Horizon Metatrend #4: The world of work is increasingly global and increasingly collaborative.

Horizon Metatrend #5: The Internet is constantly challenging us to rethink learning and education.

Horizon Metatrend #6: Real challenges of access, efficiency, and scale are redefining what we mean by quality and success.

Jim Vanides, Senior Program Manager for Hewlett-Packard, Skyped in with a wonderful wake-up call that included reminders about how the mixture of great technology and great pedagogy is a recipe for success, and that the Horizon Report itself is a fantastic model for gathering and sharing information.

EDUCAUSE Director Malcolm Brown drew from Jim Brown’s Harvard Business Review article “Change by Design” to talk to about “wicked problems”—those problems whose causes are complex and ambiguous—to remind us that when we have a problem, we also have an opportunity. The two, he suggested, always co-exist. We deal with wicked problems by engaging in design thinking, he suggested, and we benefit from the primary elements of design thinking: they are strategic, human-centered, fully innovative, and team based—benefitting from drawing together people ,with a variety of expertise (as the Horizon Report process does every year through the use of an exceptionally well-facilitated wiki (managed by Chief Executive Officer Larry Johnson and his NMC colleagues) as the vehicle for discussions on technology, learning, and creativity. The process, Brown explained, includes three phases: inspiration, ideation, and implementation.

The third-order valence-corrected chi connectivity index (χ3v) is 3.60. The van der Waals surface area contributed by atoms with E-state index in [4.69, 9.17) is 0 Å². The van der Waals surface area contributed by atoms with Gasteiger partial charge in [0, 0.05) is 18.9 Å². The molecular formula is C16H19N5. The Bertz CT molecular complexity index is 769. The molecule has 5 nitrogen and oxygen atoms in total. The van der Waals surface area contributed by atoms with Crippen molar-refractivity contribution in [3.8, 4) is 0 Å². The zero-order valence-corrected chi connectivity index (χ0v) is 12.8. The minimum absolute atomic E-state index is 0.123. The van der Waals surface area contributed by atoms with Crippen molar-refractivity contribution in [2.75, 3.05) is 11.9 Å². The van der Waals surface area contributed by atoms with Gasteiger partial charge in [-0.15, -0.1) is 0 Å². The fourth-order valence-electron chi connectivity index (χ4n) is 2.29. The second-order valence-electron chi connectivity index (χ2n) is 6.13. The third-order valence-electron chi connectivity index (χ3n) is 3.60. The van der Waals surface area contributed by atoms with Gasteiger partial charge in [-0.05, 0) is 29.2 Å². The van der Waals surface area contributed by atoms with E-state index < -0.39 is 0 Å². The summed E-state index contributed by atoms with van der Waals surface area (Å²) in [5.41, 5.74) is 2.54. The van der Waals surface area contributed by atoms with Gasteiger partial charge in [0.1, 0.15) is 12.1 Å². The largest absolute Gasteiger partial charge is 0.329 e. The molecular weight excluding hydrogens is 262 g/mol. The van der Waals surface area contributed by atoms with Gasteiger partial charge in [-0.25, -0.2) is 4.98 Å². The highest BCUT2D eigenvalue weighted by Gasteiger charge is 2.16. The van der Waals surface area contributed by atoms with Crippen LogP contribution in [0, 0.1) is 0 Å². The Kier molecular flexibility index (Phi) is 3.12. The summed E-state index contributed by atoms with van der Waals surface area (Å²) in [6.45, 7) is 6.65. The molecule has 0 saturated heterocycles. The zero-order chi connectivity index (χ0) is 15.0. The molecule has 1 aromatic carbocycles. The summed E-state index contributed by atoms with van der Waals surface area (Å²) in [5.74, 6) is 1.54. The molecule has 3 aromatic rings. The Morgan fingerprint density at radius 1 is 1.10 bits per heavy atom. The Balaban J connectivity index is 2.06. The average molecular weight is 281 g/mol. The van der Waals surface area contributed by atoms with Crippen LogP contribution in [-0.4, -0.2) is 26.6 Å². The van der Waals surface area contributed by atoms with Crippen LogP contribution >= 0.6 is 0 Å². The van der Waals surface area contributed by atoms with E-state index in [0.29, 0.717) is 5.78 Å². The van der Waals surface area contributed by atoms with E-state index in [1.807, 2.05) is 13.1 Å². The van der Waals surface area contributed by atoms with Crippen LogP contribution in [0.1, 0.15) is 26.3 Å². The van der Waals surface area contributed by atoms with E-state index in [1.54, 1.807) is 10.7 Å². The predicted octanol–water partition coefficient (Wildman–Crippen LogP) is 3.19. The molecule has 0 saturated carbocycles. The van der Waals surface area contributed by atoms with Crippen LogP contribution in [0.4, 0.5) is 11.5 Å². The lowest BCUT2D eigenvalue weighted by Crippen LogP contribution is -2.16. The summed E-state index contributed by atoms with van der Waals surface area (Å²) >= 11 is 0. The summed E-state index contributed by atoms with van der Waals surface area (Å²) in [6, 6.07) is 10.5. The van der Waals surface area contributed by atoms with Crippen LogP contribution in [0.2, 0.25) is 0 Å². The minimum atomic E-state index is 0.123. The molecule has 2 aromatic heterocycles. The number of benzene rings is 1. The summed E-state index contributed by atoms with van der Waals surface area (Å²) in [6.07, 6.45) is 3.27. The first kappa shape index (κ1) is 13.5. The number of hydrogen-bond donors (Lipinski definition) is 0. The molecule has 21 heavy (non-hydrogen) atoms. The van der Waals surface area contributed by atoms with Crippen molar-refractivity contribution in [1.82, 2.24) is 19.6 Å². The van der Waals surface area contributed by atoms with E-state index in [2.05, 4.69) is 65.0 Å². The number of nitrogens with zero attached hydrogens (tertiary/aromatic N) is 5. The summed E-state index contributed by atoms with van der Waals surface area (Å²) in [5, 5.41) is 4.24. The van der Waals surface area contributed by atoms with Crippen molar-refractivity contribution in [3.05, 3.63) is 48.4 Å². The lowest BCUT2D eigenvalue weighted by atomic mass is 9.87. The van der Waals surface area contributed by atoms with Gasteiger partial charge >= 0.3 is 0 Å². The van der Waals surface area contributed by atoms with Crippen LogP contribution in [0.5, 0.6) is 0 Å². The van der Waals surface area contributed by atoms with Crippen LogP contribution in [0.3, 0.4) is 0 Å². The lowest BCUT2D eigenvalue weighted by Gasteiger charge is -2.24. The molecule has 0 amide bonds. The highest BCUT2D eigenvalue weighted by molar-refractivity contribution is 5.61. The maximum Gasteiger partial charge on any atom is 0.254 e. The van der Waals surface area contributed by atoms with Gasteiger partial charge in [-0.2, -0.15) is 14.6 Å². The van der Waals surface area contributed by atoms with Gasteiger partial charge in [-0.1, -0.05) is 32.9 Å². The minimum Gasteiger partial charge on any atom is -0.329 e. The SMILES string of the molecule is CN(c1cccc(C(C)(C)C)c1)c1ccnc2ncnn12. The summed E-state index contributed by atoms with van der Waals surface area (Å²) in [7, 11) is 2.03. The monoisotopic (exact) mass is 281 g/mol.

“Design thinking, in our context, starts with the Horizon Report,” he explained.

And then there was David Sibbet, President and Founder of The Grove Consultants International, who was present at the birth of the New Media Consortium in Hakone, Japan in August 1992. A gifted graphic facilitator, Sibbet spoke and documented, through his words and images on large sheets of paper at the front of the room, about the legacy of Horizon reports. As any good facilitator would, he coaxed out thoughts from attendees about what the reports and involvement in the shaping of those reports have done for all of us: